Avatar: The Last Airbender – a spoiler-free review

The series finale to Avatar: The Last Airbender is one of the finest pieces of animation, emotional storytelling, and closure I’ve seen in years.

My only regret…that I don’t know other people here in Atlanta who watch the show. I had a few friends in Japan who also kept up with the show (hey, Kiet/Julie/Brian/Kam!), so we had a viewing party for the hourlong Book 2 finale, but this was a solo event for me today.

Well, actually, there are several other regrets I have that relate specifically to the show (finding one character very hard to understand, being turned off by a bit of necessary kid-friendly silliness at the beginning, and wondering why half of season 3 has now ended up becoming fluff and filler episodes with occasional character development)…the ToonZone.net review sums them up exquisitely and delivers a stellar review.

To people complaining it was predictable–well, to a degree, yes. It’s still a kids’ show, which guarantees several differences from adult-oriented fare right there. But it was quite dark and quite deep, definitely catering to its older audiences and painting a very real and human struggle that’s far removed from the standard cliche-riddled “you shall pay for this!”-esque cartoon duels.

American TV hasn’t seen animation like this in many years.

And was the music–DONE WITH LIVE MUSICIANS FOR ONCE–amazing or what? There’s one duel in particular that wouldn’t have quite succeeded without such a strong score behind it. This violinist and music-worshiper very strongly approved! I read an interview The Track Team (the composers) had done a couple of months ago and they mentioned how excited they were to have real musicians to work with on this. It totally paid off! They’ve done a great job with this entire show, giving it a very different, organic, and worldly feel with their instrumentations and melodies.

I’ll confess: I cried. I seriously wept. I’ve become fairly emotionally invested in these characters. The journey Zuko and Iroh have taken has been particularly wonderful to watch, and I just rewatched episode 1 this week, and Aang and Katara and Sokka have grown up and matured so noticeably since then. And though people write Aang off as being boring, I really identify strongly with his struggle–like him, I also try to live a life of nonviolence and respect towards all living beings. (I’ve been a strict vegetarian for 15 years, and as an Indian, my belief structure is based in Hindu and Buddhist spiritual ideals.) The struggle he went through to reconcile his task was one that resonated with me–I truly understood how hard it was for him, being shouldered with an assignment that went against his very core. I really liked the way they resolved it.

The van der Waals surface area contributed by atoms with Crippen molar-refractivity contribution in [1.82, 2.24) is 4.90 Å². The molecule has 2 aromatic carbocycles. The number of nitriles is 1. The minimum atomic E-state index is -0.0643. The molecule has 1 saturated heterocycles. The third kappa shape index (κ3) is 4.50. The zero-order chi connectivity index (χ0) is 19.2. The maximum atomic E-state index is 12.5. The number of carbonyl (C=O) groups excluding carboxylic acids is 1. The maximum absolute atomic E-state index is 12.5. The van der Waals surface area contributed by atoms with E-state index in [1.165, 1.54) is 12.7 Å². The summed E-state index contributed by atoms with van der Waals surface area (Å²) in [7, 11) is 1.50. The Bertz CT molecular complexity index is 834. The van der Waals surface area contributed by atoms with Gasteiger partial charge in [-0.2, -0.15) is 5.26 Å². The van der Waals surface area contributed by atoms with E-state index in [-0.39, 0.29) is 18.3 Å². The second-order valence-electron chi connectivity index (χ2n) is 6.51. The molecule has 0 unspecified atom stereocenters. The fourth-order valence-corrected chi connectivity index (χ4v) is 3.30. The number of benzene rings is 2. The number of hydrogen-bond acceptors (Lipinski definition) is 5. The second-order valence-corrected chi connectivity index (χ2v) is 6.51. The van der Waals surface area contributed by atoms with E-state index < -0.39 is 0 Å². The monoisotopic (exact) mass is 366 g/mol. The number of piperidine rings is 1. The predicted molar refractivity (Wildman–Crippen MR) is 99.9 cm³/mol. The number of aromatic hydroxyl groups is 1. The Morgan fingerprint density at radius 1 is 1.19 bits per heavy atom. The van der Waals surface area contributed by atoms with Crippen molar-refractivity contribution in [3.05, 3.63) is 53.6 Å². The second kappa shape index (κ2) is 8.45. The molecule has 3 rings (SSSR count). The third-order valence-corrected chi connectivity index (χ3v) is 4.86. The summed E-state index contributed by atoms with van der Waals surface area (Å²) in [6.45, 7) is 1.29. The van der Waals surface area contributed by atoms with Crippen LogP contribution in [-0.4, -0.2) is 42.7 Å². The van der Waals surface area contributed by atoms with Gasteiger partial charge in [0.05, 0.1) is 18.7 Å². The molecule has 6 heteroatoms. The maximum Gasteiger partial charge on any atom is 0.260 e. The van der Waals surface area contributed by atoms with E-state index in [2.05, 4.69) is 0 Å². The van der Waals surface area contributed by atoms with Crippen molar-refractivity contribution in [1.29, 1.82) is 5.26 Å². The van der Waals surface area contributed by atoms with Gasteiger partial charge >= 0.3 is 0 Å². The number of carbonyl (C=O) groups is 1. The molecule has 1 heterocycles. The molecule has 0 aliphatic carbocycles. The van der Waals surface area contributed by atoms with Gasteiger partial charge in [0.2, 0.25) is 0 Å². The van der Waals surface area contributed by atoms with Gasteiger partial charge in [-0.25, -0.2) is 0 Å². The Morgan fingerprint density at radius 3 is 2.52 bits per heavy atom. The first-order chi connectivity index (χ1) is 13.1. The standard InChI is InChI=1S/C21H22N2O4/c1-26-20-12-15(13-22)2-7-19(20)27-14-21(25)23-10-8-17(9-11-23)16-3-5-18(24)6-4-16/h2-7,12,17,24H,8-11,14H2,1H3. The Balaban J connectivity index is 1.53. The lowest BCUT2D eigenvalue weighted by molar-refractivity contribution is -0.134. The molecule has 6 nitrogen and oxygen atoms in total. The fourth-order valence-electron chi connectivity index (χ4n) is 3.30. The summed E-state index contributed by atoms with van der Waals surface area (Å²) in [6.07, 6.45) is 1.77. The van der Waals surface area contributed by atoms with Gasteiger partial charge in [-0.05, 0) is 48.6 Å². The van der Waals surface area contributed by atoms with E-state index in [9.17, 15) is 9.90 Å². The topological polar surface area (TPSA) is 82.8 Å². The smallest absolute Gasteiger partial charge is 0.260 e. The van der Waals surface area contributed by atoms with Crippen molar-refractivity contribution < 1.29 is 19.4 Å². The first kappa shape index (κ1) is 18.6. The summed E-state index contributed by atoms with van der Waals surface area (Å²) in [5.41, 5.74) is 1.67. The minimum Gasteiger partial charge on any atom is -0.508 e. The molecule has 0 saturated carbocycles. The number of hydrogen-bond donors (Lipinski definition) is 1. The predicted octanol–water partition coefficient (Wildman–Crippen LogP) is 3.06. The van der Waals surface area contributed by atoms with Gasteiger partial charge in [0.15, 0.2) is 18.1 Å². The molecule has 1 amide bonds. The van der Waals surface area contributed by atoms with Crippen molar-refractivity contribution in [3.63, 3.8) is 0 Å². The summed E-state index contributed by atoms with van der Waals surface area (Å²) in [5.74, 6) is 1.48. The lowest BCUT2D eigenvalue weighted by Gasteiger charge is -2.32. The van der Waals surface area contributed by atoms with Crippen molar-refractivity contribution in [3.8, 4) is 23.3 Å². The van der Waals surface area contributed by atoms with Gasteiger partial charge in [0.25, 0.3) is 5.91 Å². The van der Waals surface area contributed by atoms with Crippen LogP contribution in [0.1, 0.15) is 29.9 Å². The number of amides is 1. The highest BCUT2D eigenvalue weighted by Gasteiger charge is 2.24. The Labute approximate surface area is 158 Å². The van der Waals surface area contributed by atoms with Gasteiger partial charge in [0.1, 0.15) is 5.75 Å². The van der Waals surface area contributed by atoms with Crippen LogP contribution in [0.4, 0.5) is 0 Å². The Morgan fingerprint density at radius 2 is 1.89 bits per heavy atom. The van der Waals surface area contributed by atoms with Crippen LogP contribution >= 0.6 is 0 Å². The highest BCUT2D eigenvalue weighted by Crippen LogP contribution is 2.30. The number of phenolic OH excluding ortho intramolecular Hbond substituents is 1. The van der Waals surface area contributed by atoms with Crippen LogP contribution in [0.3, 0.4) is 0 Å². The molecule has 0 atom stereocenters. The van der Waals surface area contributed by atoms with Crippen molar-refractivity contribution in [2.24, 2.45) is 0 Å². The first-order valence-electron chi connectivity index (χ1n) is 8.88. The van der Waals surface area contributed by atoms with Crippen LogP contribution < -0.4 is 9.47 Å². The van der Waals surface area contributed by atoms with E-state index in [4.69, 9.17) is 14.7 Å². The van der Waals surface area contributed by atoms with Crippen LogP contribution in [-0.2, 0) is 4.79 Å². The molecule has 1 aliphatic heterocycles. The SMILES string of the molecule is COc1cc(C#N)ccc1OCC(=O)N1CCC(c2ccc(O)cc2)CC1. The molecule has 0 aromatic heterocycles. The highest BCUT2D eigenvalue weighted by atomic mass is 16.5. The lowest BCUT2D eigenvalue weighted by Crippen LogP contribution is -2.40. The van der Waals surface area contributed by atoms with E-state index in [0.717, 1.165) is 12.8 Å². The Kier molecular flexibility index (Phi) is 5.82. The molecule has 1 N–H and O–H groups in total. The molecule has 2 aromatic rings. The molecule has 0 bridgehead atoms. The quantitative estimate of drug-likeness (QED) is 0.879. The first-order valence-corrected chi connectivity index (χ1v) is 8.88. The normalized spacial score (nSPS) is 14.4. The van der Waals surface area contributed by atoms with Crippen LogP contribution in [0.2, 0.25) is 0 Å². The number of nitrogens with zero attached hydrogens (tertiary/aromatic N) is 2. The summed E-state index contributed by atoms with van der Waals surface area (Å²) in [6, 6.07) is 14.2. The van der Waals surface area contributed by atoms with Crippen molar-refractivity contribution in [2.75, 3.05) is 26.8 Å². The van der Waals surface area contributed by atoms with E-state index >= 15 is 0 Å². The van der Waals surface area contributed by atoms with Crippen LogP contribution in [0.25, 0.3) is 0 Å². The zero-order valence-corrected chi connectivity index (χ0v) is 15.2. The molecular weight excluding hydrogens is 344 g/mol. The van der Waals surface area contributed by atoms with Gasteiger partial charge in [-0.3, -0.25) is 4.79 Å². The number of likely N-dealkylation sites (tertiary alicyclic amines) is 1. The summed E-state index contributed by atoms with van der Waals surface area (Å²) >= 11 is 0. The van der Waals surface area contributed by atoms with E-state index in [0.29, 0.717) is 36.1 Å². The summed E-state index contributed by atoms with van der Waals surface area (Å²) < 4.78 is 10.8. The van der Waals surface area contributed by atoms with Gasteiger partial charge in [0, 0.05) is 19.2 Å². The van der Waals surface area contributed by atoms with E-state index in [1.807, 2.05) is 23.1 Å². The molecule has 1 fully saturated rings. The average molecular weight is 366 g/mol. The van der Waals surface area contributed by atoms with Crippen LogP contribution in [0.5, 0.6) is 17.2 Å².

This has a PoDW tie-in, too, because a complaint I’ve seen about Ren is that he’s too weak and wimpy (in part) because in The Game Players of Undaar, he didn’t kill Bloth off–or, through inaction, let him die–when he had the chance. To me, that isn’t cowardice, but courage and strength of character.

And speaking of resolution, I love how…final and not final the ending was. It instilled a great sense of closure, certainly, but the way they left several untied threads hanging there was done so gracefully.

Okay, this is long enough. I can’t say enough good things about it. Did any of you see it? Feel free to weigh in here–and spoilers are okay in the comments.

3 Responses to “Avatar: The Last Airbender – a spoiler-free review

  • I liked it mostly but the loose ends with Zuko’s mom, Toth’s family and, ultimately, whether there will ever be any more Airbenders left me wishing they’d create a fourth series called ‘The Book of Air’.

  • The creators did state that they are open to the idea of continuing the series somehow, but there isn’t going to be a Book 4. And you’re right, they didn’t resolve Toph’s family situation, though I kind of doubt she would go back. What I really wanted to see was an explanation of Iroh’s journey to the spirit world–they brought it up in season 1 and then just dropped it.

    They’re making a trilogy of films, though–M. Night Shyamalan is working with the Avatar creators on them. Each film covers one book/season.

  • Timothy Reilly
    11 years ago

    Yes! I have watched The Game Players of Undaar episode just yesterday. In fact I watch one episode of The Pirates of Dark Water every Saturday on DVD as a discipline, and I the episode
    above was episode 17 which means it is almost over…too bad. I am an avid fan, consider it a Hanna & Barbera masterpiece too bad their is only 21 episodes. I love it.

    Timothy Reilly

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